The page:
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How Rates are Determined

In the Northern Territory, council rates are a form of property taxation and property values play an important part in determining how much each individual ratepayer contributes. As it is a system of taxation the rates paid may not directly relate to the services used by each ratepayer. Generally the Act expects that the higher the value of the property the higher the rates to be paid.

In setting rates, Council must adhere to the Local Government Act. The Act allows flexibility for Council to make decisions that suit the local community. As a result, the way City of Darwin structures its' rates may differ from the way other Northern Territory councils set their rate structures, with the level of rates overall reflecting the varying costs and services provided to the local community.

Council Rates and the Budget Process

After developing strategic plans and setting the long-term objectives and priorities for the community, Council is then able to calculate what income it will receive from other sources and what it needs to raise from rates. When making decisions around rates Council balances the importance of maintaining infrastructure and services and cost increases against what it believes the community can afford in rates.

Budgets are then considered and adopted by Council. These budgets are available to the public and are set at meetings which are also open to the public.

Rate in the Dollar

Having determined the budget Council then divides that portion of the budget to be raised from rates by the total of all individual property values within the municipality to arrive at what is called a “rate in the dollar”. In this way it can multiply the “rate in the dollar” by individual property values to produce the rates bill for each property and know that in total, rates paid will equal the amount set in the budget to be raised from rates.

A person with a property valued at say $150,000 will contribute less than someone with a property valued at $300,000 in the same area. Council must review the rate in the dollar annually to ensure it only raises the budgeted rate revenue requirement. As a result of this, Council does not therefore gain windfalls from valuation increases. Valuations do not determine the rates income of Council but are used only to divide the total rates amount among individual ratepayers.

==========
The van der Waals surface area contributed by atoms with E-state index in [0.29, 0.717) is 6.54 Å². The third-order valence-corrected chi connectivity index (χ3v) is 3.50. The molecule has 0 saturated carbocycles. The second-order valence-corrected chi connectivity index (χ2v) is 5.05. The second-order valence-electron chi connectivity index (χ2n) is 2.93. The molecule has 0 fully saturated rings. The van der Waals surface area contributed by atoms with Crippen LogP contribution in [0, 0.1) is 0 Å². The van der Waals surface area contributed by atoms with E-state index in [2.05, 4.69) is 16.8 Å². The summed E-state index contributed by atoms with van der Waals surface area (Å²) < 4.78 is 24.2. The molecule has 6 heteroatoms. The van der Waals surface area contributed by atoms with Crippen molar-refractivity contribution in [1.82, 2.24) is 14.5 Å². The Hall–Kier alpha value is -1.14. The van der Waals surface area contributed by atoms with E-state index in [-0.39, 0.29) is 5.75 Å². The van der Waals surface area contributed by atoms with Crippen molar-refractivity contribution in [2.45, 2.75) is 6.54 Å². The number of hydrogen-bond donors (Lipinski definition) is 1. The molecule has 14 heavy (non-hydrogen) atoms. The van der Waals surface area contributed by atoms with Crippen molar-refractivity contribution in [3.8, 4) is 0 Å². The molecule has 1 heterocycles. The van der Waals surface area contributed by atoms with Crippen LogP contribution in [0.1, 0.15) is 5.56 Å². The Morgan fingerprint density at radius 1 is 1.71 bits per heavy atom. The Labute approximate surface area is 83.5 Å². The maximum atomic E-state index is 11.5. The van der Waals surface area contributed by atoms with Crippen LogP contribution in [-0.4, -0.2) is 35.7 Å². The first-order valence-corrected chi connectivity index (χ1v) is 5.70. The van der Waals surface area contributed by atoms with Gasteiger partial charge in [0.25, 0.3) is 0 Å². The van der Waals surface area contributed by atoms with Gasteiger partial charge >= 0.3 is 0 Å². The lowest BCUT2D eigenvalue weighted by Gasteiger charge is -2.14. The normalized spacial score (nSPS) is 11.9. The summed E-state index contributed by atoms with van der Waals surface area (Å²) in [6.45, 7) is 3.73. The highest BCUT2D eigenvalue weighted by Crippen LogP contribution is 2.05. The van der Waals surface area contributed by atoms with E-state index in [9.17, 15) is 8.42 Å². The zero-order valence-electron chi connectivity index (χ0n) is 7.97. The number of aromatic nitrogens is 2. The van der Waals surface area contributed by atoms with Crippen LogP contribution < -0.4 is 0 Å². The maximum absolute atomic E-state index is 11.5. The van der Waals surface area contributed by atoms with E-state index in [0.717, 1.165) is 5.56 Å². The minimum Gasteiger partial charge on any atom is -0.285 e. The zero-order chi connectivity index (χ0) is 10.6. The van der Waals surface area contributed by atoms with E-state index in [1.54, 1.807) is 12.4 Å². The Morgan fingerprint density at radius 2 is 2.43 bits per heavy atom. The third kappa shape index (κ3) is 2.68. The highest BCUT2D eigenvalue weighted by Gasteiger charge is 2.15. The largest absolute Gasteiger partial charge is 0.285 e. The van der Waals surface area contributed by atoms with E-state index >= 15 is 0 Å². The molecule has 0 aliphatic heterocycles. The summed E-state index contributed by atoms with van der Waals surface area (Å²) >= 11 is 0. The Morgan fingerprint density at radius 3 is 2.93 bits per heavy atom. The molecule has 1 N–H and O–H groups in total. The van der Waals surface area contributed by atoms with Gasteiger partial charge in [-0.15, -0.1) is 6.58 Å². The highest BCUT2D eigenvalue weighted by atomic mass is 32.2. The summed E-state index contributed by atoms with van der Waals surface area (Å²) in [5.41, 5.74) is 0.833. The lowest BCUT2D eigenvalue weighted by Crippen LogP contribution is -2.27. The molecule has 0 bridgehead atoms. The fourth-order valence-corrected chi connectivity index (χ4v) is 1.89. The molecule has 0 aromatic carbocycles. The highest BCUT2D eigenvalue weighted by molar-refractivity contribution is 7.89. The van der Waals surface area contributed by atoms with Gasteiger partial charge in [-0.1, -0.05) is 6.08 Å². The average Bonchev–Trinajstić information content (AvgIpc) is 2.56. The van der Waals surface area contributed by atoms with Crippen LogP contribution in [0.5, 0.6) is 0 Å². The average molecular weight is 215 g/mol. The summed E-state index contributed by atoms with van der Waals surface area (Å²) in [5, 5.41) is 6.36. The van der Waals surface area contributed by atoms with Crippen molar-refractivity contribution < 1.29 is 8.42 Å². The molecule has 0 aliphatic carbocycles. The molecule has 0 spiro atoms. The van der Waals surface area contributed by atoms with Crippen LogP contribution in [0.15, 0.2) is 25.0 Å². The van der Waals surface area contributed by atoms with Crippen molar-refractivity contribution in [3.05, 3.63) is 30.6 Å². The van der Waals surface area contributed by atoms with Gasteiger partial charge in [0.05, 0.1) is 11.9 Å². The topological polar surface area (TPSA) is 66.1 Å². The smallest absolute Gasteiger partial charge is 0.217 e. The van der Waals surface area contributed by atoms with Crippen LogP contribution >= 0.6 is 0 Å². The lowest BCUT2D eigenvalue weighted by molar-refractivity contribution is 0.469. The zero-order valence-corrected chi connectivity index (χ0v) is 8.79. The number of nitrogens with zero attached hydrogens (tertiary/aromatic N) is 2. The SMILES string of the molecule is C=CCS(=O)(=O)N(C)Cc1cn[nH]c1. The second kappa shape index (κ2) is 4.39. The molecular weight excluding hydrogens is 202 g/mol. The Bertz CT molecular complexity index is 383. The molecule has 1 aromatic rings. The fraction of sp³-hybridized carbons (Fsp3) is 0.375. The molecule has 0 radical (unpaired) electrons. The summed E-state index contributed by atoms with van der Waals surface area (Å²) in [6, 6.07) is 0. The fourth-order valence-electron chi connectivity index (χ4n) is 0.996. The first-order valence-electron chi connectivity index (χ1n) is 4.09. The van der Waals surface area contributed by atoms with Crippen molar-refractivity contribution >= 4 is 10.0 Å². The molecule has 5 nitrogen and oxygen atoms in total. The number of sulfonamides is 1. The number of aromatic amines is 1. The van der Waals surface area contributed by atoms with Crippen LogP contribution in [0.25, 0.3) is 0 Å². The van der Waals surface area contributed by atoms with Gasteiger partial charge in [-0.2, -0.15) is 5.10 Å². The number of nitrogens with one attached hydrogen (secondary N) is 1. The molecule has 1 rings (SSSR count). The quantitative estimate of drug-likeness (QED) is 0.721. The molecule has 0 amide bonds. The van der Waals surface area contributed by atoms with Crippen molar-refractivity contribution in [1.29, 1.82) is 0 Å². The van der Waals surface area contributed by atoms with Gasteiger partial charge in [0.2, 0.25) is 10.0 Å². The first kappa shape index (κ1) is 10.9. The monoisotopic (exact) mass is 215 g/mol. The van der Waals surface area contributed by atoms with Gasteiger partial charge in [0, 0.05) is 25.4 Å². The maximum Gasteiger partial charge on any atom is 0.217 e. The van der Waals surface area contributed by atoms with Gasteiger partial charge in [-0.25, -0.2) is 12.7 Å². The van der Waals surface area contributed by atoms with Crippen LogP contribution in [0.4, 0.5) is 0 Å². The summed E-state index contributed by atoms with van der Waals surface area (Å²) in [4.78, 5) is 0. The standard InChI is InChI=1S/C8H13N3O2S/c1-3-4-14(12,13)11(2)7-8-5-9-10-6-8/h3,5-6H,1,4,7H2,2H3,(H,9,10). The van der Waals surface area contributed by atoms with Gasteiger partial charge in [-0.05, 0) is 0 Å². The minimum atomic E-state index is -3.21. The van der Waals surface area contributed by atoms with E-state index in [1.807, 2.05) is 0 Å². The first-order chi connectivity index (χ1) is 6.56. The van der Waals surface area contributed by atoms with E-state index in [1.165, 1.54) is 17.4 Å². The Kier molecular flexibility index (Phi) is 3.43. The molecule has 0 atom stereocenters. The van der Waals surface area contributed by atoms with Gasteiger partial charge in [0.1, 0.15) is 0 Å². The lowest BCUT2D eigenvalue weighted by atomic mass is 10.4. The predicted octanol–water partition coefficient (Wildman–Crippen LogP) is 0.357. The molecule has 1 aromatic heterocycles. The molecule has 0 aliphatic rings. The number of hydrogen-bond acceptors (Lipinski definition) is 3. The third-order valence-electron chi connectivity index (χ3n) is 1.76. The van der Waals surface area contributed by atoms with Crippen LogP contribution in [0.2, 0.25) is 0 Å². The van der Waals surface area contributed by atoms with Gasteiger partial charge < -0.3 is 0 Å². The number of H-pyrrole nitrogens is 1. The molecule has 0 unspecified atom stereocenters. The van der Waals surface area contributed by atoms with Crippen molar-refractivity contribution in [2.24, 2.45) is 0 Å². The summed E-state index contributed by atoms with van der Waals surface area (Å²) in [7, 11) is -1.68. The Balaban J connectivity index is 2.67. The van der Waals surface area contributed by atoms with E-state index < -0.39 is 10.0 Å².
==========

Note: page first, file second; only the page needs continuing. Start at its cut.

Differential Rating

Council has a number of options that it can use in determining how the rates will be structured. The City of Darwin currently uses differential rates, based upon town planning zones. This means that all properties that are zoned the same are rated using the same rate in the dollar.

Minimum rates

Council also utilises a minimum rate charge which is a mechanism by which lower valued properties pay not less than a flat (minimum) amount determined by Council. Generally, only a small portion of all properties – around 30% - pay a minimum rate.

OWN PLANNING ZONE

(% of UCV)

MINIMUM

SD, RR, RL, R

0.420575%

$1091

MD, MR, HR

0.420575%

$1147

CV

0.399922%

$1091

CB

0.485422%

$1381

PS, CN

0.374146%

$1138

OR

0.338519%

$450

FD, SU, CP, CL, RD, U

0.420575%

$1147

C, SC

0.555719%

$1138

TC, HT

0.566387%

$1138

LI

0.340492%

$1138

GI, DV

0.288145%

$1138

Other Rates, Levies or Charges

There may be other rates, charges or levies that apply to a particular property. These could include garbage charges or car parking shortfall levy. These costs are applied on top of the general rates charge and may only be applied to those affected.

More Information

8930 0551

rates@darwin.nt.gov.au

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